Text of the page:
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What constitutes negligence in a premises liability claim?

Everyone has heard the phrase the devil is in the details. When legal issues are involved, that concept is captured in the caution that when signing a contract you should always read the fine print. That's where details like exceptions and exclusions intended to shield a party from possible liability tend to exist.

In some instances, state laws can be so filled with confusing words that it amounts to unintentional fine print. That can make it difficult to know what rights the law is intended to really protect.

Under North Carolina law, if a property owner neglects to properly control or maintain conditions and it results in injury, the victim may have the right to be compensated for their suffering and loss. The detail that needs to be addressed is clearly showing that negligence occurred.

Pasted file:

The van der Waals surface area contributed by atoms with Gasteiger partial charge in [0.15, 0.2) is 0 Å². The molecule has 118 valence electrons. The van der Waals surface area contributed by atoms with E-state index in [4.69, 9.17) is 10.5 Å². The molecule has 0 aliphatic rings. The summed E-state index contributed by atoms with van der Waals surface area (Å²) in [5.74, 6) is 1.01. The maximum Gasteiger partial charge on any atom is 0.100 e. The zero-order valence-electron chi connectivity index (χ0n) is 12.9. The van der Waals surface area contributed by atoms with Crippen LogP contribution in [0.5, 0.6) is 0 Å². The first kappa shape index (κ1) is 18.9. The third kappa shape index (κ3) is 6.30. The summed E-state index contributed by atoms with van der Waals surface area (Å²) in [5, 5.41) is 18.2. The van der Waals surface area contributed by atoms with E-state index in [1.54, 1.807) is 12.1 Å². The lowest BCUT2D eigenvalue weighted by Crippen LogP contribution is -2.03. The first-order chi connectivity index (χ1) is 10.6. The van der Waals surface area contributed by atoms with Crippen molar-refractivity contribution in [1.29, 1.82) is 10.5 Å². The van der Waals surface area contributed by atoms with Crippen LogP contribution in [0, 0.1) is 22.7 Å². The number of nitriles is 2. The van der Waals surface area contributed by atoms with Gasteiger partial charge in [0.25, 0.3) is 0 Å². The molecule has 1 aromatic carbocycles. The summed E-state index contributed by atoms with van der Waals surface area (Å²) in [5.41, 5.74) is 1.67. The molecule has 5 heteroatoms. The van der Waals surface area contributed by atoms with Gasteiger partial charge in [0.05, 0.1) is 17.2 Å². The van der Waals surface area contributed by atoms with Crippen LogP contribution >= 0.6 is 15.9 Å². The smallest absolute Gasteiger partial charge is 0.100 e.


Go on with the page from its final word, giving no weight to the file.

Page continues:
So what does negligence mean?

The common definition as found in Webster's is that "negligence is carelessness or not paying attention, causing someone or something to be at risk of being harmed." In law, the dictionary notes, it means "failure to use a reasonable amount of care when such failure results in injury or damage to another."

What that means in real terms varies. For instance, if a dog owner fails to properly control or confine the animal and it winds up attacking someone else, that would be construed as negligence.

In terms of property ownership, negligence might be provable if necessary repairs have been ignored or general conditions are unsafe or unsanitary. If repairs are made but fail to meet code and injury results, that could be used to seek due compensation.

The onus on commercial property owners also may extend to the notion of security. A failure to ensure that customers invited onto the property are safe during their visits could be reason to file suit.

Not every situation may meet the necessary standard for filing a premises liability claim. To avoid any doubt, an attorney should be consulted.

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What constitutes negligence in a premises liability claim? | Britton Law, P.A.